Seed Biotechnology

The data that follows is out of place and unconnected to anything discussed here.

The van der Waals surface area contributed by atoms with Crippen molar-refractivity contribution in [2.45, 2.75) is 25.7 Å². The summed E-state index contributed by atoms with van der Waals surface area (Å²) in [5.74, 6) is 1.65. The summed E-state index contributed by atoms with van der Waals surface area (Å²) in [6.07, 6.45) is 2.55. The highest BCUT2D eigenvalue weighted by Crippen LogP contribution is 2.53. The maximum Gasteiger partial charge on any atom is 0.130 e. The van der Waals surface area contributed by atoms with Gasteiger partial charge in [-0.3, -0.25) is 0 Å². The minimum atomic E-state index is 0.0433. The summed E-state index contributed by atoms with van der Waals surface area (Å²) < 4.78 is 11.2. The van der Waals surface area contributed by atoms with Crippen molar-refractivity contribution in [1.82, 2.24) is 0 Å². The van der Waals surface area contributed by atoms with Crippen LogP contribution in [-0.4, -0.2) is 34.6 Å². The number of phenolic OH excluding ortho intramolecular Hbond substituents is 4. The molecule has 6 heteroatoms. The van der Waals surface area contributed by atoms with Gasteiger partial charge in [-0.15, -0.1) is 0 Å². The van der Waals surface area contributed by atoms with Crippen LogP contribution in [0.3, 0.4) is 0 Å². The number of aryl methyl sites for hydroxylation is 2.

Some animals and plants -and most seeds- survive extreme dehydration by entering a state of almost imperceptible metabolic activity during desiccation. Our aim is to understand the regulation of an embryonic program of gene expression that our research has associated with both seed desiccation tolerance and seed longevity. More recently we could implicate the same program in protection of chloroplasts and in enhancing the biogenesis of the photosynthetic apparatus, immediately after seed germination during seedling emergence. The identification of specific regulators such as HSFA9 allowed us to evaluate the biotechnological potential of such a genetic program. Thus, for example, we were able to reduce or increase seed longevity in transgenic plants of Nicotiana tabacum, the model crop used in most of our studies. HSFA9-mediated effects in seedlings include outstanding tolerance to drastic dehydration and oxidative stress conditions, in particular the protection of leaves and the photosynthetic apparatus (the PSI, PSII in chloroplasts), In addition, and by acting upstream of red light (PHYB) and far-red light (PHYA) receptors, HSFA9 enhances chloroplast biogenesis during the early steps of seedling establishment. Our research thus revealed a novel connection between the regulation of seed maturation and seedling photomorphogenesis, both involving HSFA9, an embryonic Heat Stress Transcription factor (HSF). Our most recent results show that such a connection is wider, as it also involves complex effects on blue-light (CRY1) and UV-B light (UVR8) receptors. In all, the results our research might help obtaining crops better adapted to the negative effects as consequence of an imminent global climate change.